Effects of Part-Time Faculty Employment on Community College Graduation Rates

By Jacoby, Daniel | Journal of Higher Education, November-December 2006 | Go to article overview
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Effects of Part-Time Faculty Employment on Community College Graduation Rates


Jacoby, Daniel, Journal of Higher Education


Over the past three decades, one of the most significant changes in the delivery of postsecondary education involves the dramatic increase in the use of contingent or part-time faculty. The pattern is particularly pronounced at community colleges, where part-time faculty provide virtually half of all instruction. Despite this, little systematic attention has been given to the effect of this phenomenon upon student persistence and attainment. Until very recently the literature on part-time faculty concentrated almost entirely on faculty equity (American Association of University Professors [AAUP], 2003; Jacoby, 2001), human resource policy (Antony & Valadez, 2002; Gappa & Leslie, 1993; Schuetz, 2002), or the corporatization of academia (Aronowitz, 2000). Even with its varied focus, much of this scholarship makes the tacit assumption that reliance upon a system of part-time faculty employment harms college students. This article examines whether student graduation rates at community colleges decrease when part-time faculty employment increases.

In most prior research on persistence, students are the unit of analysis. This is most likely the case because institutional-level data, particularly for the community colleges, have some shortcomings. Nonetheless, in analyzing the effects of part-time faculty there are at least three reasons to conduct research in which colleges are the unit of analysis. Foremost among these is the fact that institutions are being held accountable for their graduation rates, making essential research that contributes to understanding institutional performance. Second, colleges are a natural unit to study because employment decisions are generally made at the institution level. Finally, the most accurate data regarding part-time faculty are to be found at the institutional level. This study uses institutional data, including graduation rates, provided by the National Center for Educational Statistics (NCES) within its Integrated Postsecondary Data System (IPEDS).

This article first summarizes related theory and evidence regarding student graduation, learning outcomes, and the use of part-time or contingent faculty. I then discuss the limits that existing data impose upon this study. Next, I present an analytical model and report the results generated from it. Finally, I address the results and their significance and make suggestions for further study.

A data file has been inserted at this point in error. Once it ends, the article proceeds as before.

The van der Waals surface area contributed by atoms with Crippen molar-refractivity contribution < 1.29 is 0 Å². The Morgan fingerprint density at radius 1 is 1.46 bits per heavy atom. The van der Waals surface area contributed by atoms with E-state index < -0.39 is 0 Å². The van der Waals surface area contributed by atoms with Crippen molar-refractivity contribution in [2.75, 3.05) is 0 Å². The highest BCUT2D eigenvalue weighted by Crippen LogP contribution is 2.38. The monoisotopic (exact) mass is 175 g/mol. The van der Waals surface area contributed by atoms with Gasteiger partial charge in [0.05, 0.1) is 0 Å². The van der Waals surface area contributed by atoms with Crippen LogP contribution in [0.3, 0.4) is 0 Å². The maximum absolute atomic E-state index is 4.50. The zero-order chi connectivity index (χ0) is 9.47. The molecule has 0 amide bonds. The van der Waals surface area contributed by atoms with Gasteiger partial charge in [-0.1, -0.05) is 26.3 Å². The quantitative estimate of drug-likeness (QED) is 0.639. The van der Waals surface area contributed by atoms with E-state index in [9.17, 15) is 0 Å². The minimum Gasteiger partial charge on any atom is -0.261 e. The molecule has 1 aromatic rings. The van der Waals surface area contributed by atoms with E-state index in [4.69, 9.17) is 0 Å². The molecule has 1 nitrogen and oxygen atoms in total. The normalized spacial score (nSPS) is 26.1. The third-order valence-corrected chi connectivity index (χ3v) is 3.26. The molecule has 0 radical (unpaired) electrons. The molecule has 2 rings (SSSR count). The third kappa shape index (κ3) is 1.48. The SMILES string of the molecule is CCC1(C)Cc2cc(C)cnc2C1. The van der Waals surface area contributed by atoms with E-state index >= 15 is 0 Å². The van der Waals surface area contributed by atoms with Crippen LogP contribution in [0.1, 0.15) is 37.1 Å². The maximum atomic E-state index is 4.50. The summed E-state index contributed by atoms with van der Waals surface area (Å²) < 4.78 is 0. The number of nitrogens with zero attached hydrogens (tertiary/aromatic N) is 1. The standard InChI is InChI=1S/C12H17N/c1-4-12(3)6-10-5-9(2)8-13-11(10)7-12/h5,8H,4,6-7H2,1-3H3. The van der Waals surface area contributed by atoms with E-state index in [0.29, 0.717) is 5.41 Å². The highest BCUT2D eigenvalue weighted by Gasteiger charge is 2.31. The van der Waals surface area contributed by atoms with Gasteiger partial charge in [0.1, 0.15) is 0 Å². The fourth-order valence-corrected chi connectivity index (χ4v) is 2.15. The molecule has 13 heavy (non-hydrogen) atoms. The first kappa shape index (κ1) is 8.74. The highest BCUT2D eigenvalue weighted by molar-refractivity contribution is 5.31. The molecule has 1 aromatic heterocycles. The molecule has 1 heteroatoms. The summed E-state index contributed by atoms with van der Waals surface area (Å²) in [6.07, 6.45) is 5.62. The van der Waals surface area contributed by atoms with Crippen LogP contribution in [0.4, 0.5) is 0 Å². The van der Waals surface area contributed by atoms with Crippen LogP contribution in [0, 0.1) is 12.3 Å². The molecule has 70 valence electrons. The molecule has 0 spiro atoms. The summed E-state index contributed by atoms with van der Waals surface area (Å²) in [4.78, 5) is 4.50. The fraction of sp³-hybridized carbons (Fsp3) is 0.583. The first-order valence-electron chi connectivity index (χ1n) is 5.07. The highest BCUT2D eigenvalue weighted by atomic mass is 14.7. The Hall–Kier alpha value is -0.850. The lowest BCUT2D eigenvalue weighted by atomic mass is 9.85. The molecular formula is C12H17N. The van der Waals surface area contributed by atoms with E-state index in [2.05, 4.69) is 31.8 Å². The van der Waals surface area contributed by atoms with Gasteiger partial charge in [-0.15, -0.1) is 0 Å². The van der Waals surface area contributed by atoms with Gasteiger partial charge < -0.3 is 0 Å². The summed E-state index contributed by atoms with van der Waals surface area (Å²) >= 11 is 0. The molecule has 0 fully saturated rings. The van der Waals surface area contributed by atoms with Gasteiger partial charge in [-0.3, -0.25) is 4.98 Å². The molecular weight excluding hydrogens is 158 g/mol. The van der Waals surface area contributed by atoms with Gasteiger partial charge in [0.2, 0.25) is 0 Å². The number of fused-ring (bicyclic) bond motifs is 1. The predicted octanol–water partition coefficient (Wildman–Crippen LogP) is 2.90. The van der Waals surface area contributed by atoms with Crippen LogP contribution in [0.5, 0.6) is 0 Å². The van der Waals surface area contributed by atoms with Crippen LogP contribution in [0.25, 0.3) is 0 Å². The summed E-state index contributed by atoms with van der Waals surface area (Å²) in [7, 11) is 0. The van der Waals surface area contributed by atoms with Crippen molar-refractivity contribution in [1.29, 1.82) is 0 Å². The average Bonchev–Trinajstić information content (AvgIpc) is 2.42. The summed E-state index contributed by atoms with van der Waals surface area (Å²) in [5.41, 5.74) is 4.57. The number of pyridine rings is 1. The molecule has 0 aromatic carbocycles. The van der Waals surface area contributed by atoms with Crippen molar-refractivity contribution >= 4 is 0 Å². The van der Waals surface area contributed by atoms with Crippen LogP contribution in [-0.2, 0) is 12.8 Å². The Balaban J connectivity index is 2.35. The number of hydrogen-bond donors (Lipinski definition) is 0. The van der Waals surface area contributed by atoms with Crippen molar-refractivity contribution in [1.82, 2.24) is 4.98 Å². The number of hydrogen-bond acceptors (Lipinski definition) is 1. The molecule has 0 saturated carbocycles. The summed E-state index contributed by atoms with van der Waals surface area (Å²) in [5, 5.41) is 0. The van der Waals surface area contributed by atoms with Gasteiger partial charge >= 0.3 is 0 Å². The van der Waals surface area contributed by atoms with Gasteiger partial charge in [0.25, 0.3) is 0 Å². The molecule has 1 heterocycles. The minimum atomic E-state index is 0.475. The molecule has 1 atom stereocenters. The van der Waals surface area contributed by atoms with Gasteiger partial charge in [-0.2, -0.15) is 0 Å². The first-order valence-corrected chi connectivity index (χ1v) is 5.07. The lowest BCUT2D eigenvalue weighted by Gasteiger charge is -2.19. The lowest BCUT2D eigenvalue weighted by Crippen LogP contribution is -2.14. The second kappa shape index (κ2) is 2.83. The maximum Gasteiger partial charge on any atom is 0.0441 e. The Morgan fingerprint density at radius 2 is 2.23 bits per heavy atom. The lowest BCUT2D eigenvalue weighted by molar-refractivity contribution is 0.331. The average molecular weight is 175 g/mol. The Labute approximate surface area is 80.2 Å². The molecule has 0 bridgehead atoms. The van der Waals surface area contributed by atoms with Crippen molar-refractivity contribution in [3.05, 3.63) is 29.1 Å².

Theory and Prior Evidence

Research that connects the separate literatures on part-time faculty to the extensive literature on student persistence is scarce. Bailey and Alfonso (2005) have pointed out that research on persistence has not been particularly effective in identifying programs and policies that improve student outcomes at community colleges. Two things have been lacking: good data that would allow effective comparisons among community colleges and, in the case of past single-institution studies, adequate controls that would have helped determine causality. NCES publication of institutional graduation rates goes some distance towards remedying this situation (Bailey, Alfonso, et al. 2005; Bailey, Calcagno, et al., 2005).

Bailey and Alfonso (2005) observed that much of the research on student persistence and graduation is now more than a decade old and suggested that it be updated. While counseling, advising, and developmental education have been identified as "crucial" to community college students, current studies have not identified "the most effective design and organization" for these services (Bailey & Alfonso, 2005, p. 2). Faculty at community colleges typically assume greater responsibilities for these services than do those at four-year institutions where research expectations are greater.

College graduation and persistence studies emphasize the vital importance of student integration or engagement. Typically, such studies have been grounded in research conducted at four-year colleges attended by traditional students (Astin, 1993; Bailey & Alfonzo, 2005; Pascarella & Terenzini, 1991, 2005).

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